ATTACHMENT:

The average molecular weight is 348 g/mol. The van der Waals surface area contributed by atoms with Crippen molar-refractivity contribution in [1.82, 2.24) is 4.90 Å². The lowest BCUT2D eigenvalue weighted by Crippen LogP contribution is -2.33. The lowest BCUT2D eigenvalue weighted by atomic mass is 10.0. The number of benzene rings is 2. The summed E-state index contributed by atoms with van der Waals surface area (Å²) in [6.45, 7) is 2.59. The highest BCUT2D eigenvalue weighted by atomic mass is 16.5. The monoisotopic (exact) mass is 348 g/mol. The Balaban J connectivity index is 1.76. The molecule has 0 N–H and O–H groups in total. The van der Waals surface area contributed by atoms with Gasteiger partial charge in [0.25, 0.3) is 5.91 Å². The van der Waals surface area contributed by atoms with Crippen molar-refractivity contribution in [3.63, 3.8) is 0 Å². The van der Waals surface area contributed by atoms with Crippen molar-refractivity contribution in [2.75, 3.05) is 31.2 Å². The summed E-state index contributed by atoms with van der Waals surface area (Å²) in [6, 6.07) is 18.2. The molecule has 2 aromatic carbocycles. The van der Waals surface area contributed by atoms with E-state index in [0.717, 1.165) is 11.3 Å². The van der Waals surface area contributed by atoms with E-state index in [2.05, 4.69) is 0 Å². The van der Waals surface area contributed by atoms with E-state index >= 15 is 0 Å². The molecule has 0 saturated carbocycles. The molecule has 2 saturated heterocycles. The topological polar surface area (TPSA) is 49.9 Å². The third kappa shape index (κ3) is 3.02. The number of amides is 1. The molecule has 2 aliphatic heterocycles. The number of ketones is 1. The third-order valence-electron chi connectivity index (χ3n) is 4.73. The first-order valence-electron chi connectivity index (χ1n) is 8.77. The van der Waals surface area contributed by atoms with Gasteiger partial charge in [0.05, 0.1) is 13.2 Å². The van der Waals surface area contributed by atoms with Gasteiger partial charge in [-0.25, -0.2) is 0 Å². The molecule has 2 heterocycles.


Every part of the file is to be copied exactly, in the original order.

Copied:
The average molecular weight is 348 g/mol. The van der Waals surface area contributed by atoms with Crippen molar-refractivity contribution in [1.82, 2.24) is 4.90 Å². The lowest BCUT2D eigenvalue weighted by Crippen LogP contribution is -2.33. The lowest BCUT2D eigenvalue weighted by atomic mass is 10.0. The number of benzene rings is 2. The summed E-state index contributed by atoms with van der Waals surface area (Å²) in [6.45, 7) is 2.59. The highest BCUT2D eigenvalue weighted by atomic mass is 16.5. The monoisotopic (exact) mass is 348 g/mol. The Balaban J connectivity index is 1.76. The molecule has 0 N–H and O–H groups in total. The van der Waals surface area contributed by atoms with Gasteiger partial charge in [0.25, 0.3) is 5.91 Å². The van der Waals surface area contributed by atoms with Crippen molar-refractivity contribution in [3.63, 3.8) is 0 Å². The van der Waals surface area contributed by atoms with Crippen molar-refractivity contribution in [2.75, 3.05) is 31.2 Å². The summed E-state index contributed by atoms with van der Waals surface area (Å²) in [6, 6.07) is 18.2. The molecule has 2 aromatic carbocycles. The van der Waals surface area contributed by atoms with E-state index in [0.717, 1.165) is 11.3 Å². The van der Waals surface area contributed by atoms with E-state index in [2.05, 4.69) is 0 Å². The van der Waals surface area contributed by atoms with E-state index >= 15 is 0 Å². The molecule has 0 saturated carbocycles. The molecule has 2 saturated heterocycles. The topological polar surface area (TPSA) is 49.9 Å². The third kappa shape index (κ3) is 3.02. The number of amides is 1. The molecule has 2 aliphatic heterocycles. The number of ketones is 1. The third-order valence-electron chi connectivity index (χ3n) is 4.73. The first-order valence-electron chi connectivity index (χ1n) is 8.77. The van der Waals surface area contributed by atoms with Gasteiger partial charge in [0.05, 0.1) is 13.2 Å². The van der Waals surface area contributed by atoms with Gasteiger partial charge in [-0.25, -0.2) is 0 Å². The molecule has 2 heterocycles.